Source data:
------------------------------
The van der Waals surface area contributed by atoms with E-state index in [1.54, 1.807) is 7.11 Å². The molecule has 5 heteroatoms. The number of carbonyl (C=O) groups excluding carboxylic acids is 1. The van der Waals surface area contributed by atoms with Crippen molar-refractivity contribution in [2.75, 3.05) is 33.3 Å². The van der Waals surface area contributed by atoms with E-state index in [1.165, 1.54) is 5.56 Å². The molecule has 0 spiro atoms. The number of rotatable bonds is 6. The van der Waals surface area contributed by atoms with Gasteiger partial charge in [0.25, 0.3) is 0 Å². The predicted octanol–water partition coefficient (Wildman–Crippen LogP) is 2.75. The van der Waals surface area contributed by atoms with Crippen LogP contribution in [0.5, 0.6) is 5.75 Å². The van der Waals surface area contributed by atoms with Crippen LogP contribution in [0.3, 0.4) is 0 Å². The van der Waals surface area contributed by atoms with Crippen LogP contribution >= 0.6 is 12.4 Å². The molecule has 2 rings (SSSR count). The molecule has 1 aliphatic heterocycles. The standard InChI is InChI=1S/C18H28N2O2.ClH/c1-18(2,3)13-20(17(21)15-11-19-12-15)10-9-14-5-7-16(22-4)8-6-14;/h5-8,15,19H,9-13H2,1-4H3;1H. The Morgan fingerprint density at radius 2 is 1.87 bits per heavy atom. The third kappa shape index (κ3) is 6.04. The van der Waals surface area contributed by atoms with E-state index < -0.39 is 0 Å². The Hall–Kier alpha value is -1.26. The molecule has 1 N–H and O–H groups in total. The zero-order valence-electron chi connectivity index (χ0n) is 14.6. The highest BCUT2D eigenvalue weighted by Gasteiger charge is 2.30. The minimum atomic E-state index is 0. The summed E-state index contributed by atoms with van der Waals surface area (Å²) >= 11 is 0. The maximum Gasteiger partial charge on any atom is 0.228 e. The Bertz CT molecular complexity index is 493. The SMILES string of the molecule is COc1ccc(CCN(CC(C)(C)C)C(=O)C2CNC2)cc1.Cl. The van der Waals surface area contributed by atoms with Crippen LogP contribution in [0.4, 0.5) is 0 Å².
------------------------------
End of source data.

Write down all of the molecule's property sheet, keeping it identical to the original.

The van der Waals surface area contributed by atoms with E-state index in [1.54, 1.807) is 7.11 Å². The molecule has 5 heteroatoms. The number of carbonyl (C=O) groups excluding carboxylic acids is 1. The van der Waals surface area contributed by atoms with Crippen molar-refractivity contribution in [2.75, 3.05) is 33.3 Å². The van der Waals surface area contributed by atoms with E-state index in [1.165, 1.54) is 5.56 Å². The molecule has 0 spiro atoms. The number of rotatable bonds is 6. The van der Waals surface area contributed by atoms with Gasteiger partial charge in [0.25, 0.3) is 0 Å². The predicted octanol–water partition coefficient (Wildman–Crippen LogP) is 2.75. The van der Waals surface area contributed by atoms with Crippen LogP contribution in [0.5, 0.6) is 5.75 Å². The van der Waals surface area contributed by atoms with Crippen LogP contribution in [0.3, 0.4) is 0 Å². The van der Waals surface area contributed by atoms with Crippen LogP contribution >= 0.6 is 12.4 Å². The molecule has 2 rings (SSSR count). The molecule has 1 aliphatic heterocycles. The standard InChI is InChI=1S/C18H28N2O2.ClH/c1-18(2,3)13-20(17(21)15-11-19-12-15)10-9-14-5-7-16(22-4)8-6-14;/h5-8,15,19H,9-13H2,1-4H3;1H. The Morgan fingerprint density at radius 2 is 1.87 bits per heavy atom. The third kappa shape index (κ3) is 6.04. The van der Waals surface area contributed by atoms with E-state index < -0.39 is 0 Å². The Hall–Kier alpha value is -1.26. The molecule has 1 N–H and O–H groups in total. The zero-order valence-electron chi connectivity index (χ0n) is 14.6. The highest BCUT2D eigenvalue weighted by Gasteiger charge is 2.30. The minimum atomic E-state index is 0. The summed E-state index contributed by atoms with van der Waals surface area (Å²) >= 11 is 0. The maximum Gasteiger partial charge on any atom is 0.228 e. The Bertz CT molecular complexity index is 493. The SMILES string of the molecule is COc1ccc(CCN(CC(C)(C)C)C(=O)C2CNC2)cc1.Cl. The van der Waals surface area contributed by atoms with Crippen LogP contribution in [0.4, 0.5) is 0 Å².